Problem A: Food Shortage in the Hills. Suppose you are a N eolithic farmer sitting at the dinner table. Your stomach is growling and it has just been announced that dinner is canceled. . Problem A: Food Shortage in the Hills. Increase the number of times each year farmers plant their crops
Suppose you are a Neolithic farmer sitting at the dinner table. Your stomach is growling and it has just been announced that dinner is canceled.
Increase the number of times each year farmers plant their crops
Move down to the river plains and try to grow crops there
Abandon farming and return to hunting and gathering
Attack neighboring villages and steal their food
You must decide what to do about the food shortages in your village.
-discuss your options
-choose the option that will best address the problem
-prepare to justify your choice with 2 reasons
Share and support your ideas.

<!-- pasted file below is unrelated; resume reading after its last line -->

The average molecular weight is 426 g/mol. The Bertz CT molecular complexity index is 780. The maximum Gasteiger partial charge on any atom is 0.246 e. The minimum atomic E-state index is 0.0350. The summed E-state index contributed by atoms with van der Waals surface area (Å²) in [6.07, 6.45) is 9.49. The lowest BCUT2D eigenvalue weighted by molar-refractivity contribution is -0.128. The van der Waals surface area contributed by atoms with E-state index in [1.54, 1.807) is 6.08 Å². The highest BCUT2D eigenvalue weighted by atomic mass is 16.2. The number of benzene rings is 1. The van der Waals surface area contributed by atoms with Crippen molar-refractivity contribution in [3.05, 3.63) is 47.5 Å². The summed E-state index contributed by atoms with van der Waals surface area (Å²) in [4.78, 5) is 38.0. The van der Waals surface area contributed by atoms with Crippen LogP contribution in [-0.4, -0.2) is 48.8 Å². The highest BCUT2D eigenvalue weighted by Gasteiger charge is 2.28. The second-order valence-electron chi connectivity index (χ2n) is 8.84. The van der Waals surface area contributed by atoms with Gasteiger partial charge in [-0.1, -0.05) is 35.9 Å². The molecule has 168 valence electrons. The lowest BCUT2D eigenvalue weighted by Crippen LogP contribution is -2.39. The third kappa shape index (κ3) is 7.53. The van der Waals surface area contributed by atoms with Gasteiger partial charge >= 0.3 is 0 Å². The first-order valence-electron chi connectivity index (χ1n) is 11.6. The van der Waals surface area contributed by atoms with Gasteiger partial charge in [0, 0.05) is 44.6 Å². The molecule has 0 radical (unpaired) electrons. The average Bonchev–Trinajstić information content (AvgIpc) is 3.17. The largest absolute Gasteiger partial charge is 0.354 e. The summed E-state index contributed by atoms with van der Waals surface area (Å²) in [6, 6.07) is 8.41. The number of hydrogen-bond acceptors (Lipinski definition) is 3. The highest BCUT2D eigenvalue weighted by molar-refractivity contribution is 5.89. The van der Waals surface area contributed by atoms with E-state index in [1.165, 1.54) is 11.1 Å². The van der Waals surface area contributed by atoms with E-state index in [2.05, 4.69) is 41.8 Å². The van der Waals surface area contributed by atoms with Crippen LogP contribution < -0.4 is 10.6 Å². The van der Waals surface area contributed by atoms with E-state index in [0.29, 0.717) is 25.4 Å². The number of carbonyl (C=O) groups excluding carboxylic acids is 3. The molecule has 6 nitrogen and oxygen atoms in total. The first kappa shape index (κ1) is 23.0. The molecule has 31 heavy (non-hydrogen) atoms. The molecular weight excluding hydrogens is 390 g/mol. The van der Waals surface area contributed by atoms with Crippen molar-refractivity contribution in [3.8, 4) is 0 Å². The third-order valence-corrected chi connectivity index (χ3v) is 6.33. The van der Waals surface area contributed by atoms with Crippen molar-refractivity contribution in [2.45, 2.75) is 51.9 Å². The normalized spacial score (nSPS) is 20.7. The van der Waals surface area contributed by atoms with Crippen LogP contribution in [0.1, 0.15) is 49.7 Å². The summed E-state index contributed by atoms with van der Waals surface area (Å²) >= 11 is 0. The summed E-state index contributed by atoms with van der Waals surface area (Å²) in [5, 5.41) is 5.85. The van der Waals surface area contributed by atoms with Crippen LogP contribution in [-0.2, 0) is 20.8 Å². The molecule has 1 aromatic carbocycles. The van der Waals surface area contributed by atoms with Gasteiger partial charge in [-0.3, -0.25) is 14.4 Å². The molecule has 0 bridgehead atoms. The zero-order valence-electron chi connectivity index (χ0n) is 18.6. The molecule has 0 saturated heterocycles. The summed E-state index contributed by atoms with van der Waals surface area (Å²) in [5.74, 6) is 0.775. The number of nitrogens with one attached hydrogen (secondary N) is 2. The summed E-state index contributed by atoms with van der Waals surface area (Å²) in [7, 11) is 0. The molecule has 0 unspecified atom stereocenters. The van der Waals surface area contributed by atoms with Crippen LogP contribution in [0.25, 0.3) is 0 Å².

You learned in the last chapter that, in Neolithic times, people in some areas of the world began farming. The rolling foothills of the Zagros (ZAH-grihs) Mountains in northern Mesopotamia was one of these areas.
Mild weather and plentiful rains made the foothills a good place to farm. The wooded hills provided timber for building shelters. There were plenty of stones in the hills for tool making. Over several thousand years, these good conditions allowed the number of people in Mesopotamia to grow dramatically.
Then problems arose. Some historians believe that by 5000 B.C.E., farmers in the Zagros foothills did not have enough land to grow food for the increasing population. As a result, villages began to suffer from food shortages.
Below the foothills and to the south, the Euphrates and Tigris rivers ran through flat plains. The plains covered a large area of land, and few people lived there. During most of the year, the land was very hard and dry. And the plains lacked trees and stones for making shelters and tools.
Yet, the plains held promise, too. In the spring, both of the rivers flooded, bringing precious water to the land. Perhaps farms could be successful there.
Driven by the need to grow food, people moved out of the foothills and onto the plains. This region became known as Sumer (SOO-mer), and its people, the Sumerians.